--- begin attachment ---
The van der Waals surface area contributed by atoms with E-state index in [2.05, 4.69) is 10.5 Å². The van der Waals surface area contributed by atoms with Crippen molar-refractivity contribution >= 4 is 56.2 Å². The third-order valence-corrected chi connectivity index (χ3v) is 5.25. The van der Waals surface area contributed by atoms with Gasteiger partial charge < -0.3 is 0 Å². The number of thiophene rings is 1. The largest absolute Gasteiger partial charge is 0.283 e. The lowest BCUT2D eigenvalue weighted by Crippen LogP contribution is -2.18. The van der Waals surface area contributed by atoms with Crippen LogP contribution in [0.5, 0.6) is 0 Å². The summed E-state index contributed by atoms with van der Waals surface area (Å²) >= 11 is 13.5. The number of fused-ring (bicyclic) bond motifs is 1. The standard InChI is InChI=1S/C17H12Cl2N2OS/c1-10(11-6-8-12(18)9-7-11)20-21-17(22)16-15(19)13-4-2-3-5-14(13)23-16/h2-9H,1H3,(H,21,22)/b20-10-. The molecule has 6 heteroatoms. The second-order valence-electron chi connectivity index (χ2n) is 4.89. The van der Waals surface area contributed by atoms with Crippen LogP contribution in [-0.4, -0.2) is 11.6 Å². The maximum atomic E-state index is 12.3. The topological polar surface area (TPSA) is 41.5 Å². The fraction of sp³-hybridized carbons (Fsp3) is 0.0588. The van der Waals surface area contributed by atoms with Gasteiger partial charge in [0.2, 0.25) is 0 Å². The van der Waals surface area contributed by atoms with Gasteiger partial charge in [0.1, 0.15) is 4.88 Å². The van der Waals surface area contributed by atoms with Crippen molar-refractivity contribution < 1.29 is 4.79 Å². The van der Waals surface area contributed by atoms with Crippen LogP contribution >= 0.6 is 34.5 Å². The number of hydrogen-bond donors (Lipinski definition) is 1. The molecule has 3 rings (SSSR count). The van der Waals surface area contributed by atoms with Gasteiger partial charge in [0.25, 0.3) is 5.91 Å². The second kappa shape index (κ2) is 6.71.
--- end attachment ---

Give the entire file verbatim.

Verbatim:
The van der Waals surface area contributed by atoms with E-state index in [2.05, 4.69) is 10.5 Å². The van der Waals surface area contributed by atoms with Crippen molar-refractivity contribution >= 4 is 56.2 Å². The third-order valence-corrected chi connectivity index (χ3v) is 5.25. The van der Waals surface area contributed by atoms with Gasteiger partial charge < -0.3 is 0 Å². The number of thiophene rings is 1. The largest absolute Gasteiger partial charge is 0.283 e. The lowest BCUT2D eigenvalue weighted by Crippen LogP contribution is -2.18. The van der Waals surface area contributed by atoms with Crippen LogP contribution in [0.5, 0.6) is 0 Å². The summed E-state index contributed by atoms with van der Waals surface area (Å²) >= 11 is 13.5. The number of fused-ring (bicyclic) bond motifs is 1. The standard InChI is InChI=1S/C17H12Cl2N2OS/c1-10(11-6-8-12(18)9-7-11)20-21-17(22)16-15(19)13-4-2-3-5-14(13)23-16/h2-9H,1H3,(H,21,22)/b20-10-. The molecule has 6 heteroatoms. The second-order valence-electron chi connectivity index (χ2n) is 4.89. The van der Waals surface area contributed by atoms with Crippen LogP contribution in [-0.4, -0.2) is 11.6 Å². The maximum atomic E-state index is 12.3. The topological polar surface area (TPSA) is 41.5 Å². The fraction of sp³-hybridized carbons (Fsp3) is 0.0588. The van der Waals surface area contributed by atoms with Gasteiger partial charge in [0.2, 0.25) is 0 Å². The van der Waals surface area contributed by atoms with Gasteiger partial charge in [0.1, 0.15) is 4.88 Å². The van der Waals surface area contributed by atoms with Crippen molar-refractivity contribution < 1.29 is 4.79 Å². The van der Waals surface area contributed by atoms with Crippen LogP contribution >= 0.6 is 34.5 Å². The number of hydrogen-bond donors (Lipinski definition) is 1. The molecule has 3 rings (SSSR count). The van der Waals surface area contributed by atoms with Gasteiger partial charge in [0.25, 0.3) is 5.91 Å². The second kappa shape index (κ2) is 6.71.